I did the wrong thing for 2,097 mornings. That is the number of workdays from February 15, 2008 to July 6, 2016. On July 7, I heard a click… as if I’d finally found the magic combination of a lock after trying many sets of digits.

I am based in Los Angeles but do business with approximately 20 Wall Street firms. I am their client. From the moment they get to their offices in Manhattan at 7:30am Eastern time (4:30am in L.A.), they bombard me with spam email and voicemail. All of them, every day.

From February 15, 2008 to July 6, 2016 I used to open my eyes before 6am California time, grab my phone and go over their emails and listen to their voicemails, then I would check the news in Bloomberg. I always thought that was the quintessential routine of the West Coast finance professional.

99.9% of the time, the news was outdated and inconsequential within 24 hours. 99.9% of the time the emails from Wall Street were either a reverberation of the news or sales pitches of bad ideas. 100% of the time nothing was urgent.

By the time I got to work, my brain was filled with inconsequential spam, news, and bad ideas. 

So I started trying different things and, finally, I realized that when I do all of the following things, I experience wildly creative and productive mornings.

1. Guarantee 7 to 8 hours of sleep by going to bed early.

I don’t go as far as setting the PM alarm clock (it rings when it’s time to sleep), but I try not to stay up past 10:30pm. If I do, then I wake up later, so I always get at least 7 hours in bed. 8 is better than 7.

2. No wake up alarm, ever.

It may be just me, but whenever I set the alarm clock, I have crappy dreams about the alarm ringing or some monster telling me the alarm is about to go off at any moment so be prepared.

3. Stretch for 30 minutes.

I focus on the hips, hamstrings, upper back and shoulders with a mix of passive stretching and pails/rails. This releases joint and muscle tension accumulated during the night and makes my body fully movable again.

4. Headspace for 10 minutes.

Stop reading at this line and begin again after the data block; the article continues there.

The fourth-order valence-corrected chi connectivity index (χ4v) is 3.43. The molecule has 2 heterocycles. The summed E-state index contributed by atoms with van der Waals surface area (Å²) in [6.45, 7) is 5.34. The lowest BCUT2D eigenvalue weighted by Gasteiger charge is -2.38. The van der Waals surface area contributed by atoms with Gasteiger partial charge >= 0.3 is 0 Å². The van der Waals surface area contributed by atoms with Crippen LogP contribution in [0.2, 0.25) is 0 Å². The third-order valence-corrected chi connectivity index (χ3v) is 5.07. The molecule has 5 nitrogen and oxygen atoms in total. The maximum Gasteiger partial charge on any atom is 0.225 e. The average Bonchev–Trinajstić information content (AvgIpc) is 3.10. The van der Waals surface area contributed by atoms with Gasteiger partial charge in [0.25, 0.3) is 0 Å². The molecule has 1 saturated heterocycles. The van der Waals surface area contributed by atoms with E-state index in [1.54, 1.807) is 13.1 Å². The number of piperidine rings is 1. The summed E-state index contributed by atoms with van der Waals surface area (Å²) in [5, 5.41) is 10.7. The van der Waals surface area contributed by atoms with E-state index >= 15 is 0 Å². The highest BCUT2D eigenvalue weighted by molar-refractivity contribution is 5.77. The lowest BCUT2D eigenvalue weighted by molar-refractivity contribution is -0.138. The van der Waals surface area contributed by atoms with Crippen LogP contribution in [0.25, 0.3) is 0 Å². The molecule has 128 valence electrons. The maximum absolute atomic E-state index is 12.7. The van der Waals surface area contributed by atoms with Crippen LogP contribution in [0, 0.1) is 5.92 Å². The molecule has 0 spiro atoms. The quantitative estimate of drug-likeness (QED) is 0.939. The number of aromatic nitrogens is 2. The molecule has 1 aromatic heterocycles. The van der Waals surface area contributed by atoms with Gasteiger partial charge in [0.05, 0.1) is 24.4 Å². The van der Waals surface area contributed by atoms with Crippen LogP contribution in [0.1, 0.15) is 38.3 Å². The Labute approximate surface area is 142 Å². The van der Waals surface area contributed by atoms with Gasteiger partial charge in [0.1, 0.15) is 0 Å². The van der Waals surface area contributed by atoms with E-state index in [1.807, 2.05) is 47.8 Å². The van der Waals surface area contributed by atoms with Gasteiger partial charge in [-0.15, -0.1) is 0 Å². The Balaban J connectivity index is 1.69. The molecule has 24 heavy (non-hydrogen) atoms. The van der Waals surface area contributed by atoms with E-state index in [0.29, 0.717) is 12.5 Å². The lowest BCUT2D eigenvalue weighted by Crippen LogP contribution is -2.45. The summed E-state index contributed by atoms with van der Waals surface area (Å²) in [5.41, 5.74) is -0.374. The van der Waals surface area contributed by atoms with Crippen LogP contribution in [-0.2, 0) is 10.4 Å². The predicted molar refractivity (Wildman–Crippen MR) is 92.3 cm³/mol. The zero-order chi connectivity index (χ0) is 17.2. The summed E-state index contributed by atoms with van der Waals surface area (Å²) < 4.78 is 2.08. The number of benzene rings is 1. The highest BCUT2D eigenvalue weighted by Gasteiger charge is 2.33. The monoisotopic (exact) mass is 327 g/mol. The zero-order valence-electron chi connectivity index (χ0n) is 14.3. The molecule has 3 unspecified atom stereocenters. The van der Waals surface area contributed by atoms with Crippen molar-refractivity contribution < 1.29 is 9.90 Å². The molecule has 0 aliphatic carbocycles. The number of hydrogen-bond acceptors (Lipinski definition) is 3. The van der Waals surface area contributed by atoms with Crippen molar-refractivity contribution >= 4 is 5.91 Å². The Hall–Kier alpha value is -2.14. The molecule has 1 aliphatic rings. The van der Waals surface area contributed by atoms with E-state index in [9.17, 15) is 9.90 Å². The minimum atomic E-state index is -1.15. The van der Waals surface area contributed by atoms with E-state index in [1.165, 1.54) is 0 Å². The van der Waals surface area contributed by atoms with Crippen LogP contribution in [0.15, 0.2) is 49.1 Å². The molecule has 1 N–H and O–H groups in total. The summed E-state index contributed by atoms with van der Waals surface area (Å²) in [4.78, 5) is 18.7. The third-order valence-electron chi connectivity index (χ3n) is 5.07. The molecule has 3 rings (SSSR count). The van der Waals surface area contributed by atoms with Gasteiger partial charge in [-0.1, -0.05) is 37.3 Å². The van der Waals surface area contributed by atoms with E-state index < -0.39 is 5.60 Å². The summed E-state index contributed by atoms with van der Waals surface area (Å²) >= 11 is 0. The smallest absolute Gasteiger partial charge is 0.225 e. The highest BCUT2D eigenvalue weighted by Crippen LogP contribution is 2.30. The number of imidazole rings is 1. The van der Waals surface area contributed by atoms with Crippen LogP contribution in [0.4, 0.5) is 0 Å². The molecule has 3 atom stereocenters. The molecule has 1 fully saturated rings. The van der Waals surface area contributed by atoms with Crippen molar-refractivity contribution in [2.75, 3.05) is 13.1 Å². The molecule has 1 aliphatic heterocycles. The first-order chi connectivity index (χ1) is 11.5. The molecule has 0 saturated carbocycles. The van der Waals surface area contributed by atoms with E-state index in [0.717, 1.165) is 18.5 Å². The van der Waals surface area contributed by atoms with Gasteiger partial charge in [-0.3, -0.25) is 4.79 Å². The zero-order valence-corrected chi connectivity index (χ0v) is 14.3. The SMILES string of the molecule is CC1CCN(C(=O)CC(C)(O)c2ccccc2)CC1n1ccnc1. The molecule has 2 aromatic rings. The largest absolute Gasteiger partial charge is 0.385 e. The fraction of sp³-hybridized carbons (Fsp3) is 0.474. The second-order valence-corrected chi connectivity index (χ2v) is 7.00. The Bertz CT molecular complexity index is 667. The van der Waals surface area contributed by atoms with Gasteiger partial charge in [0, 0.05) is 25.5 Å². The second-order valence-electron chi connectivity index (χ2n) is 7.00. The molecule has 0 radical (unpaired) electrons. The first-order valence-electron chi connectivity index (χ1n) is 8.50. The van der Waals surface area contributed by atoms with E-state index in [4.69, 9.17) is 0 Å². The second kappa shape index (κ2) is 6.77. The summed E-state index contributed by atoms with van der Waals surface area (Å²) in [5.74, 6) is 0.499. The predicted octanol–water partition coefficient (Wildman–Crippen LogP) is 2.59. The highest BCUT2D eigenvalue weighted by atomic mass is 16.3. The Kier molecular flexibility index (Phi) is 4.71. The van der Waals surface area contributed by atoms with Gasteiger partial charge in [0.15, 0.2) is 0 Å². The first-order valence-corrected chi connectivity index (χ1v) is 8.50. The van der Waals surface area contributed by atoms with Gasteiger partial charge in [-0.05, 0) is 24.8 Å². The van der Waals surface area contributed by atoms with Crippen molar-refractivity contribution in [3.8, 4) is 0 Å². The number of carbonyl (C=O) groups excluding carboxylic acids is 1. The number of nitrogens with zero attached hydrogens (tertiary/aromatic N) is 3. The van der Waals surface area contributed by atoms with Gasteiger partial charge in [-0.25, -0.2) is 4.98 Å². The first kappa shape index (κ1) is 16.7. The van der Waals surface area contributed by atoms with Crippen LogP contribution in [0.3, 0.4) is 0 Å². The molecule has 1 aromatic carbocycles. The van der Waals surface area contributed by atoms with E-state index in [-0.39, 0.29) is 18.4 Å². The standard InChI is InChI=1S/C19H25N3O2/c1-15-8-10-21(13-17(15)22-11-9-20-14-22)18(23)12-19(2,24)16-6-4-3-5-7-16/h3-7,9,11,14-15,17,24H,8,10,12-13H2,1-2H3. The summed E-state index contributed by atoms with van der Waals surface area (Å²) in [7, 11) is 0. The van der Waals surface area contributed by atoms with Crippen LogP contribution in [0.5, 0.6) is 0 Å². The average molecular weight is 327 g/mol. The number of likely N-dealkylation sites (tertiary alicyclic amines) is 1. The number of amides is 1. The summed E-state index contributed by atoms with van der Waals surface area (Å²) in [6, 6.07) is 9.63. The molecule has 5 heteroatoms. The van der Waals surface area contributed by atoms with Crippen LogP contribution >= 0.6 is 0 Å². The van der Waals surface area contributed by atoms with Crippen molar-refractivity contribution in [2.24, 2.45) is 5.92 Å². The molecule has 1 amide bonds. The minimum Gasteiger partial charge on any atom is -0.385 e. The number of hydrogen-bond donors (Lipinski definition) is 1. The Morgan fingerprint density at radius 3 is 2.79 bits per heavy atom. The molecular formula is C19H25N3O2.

Nothing beats my antivirus for the brain.

5. Running/cardio for 15 minutes.

A fast and short run in the morning gives me immediately a 12-hour mood boost. It’s a low investment with a high return.

6. Take a very cold shower.

If steps 1 through 5 are skipped, then a cold shower is imperative. It gives me the necessary change of state to get things done. I explain more here.

7. Never, ever check email, news, or have any type of contact with the world until I have settled in my office, had a long sip of chilled sparkling water, and thought about what I want to accomplish today.

Following number 7 along with 3 other items on the list, pretty much guarantees me a great morning.

Morning run in Malibu

Morning run in Malibu

Now, this is how I ruin everything:

Sometimes I look at the stock market and I think I can secure gains in a very short time because it is mispriced. That’s the idiot me speaking. When the idiot takes control, I make bets and check my positions every twenty seconds. Nothing gets done. I walk around the office in a state of exhilaration or depression, depending on how the bets are performing.

But what’s much, much, much worse is going to bed knowing that in the morning, at 5:30am (8:30am in New York), the employment report will be released (that’s tomorrow, October 7, 2016) and that one has 40 put contracts on the S&P 500.

Good night.

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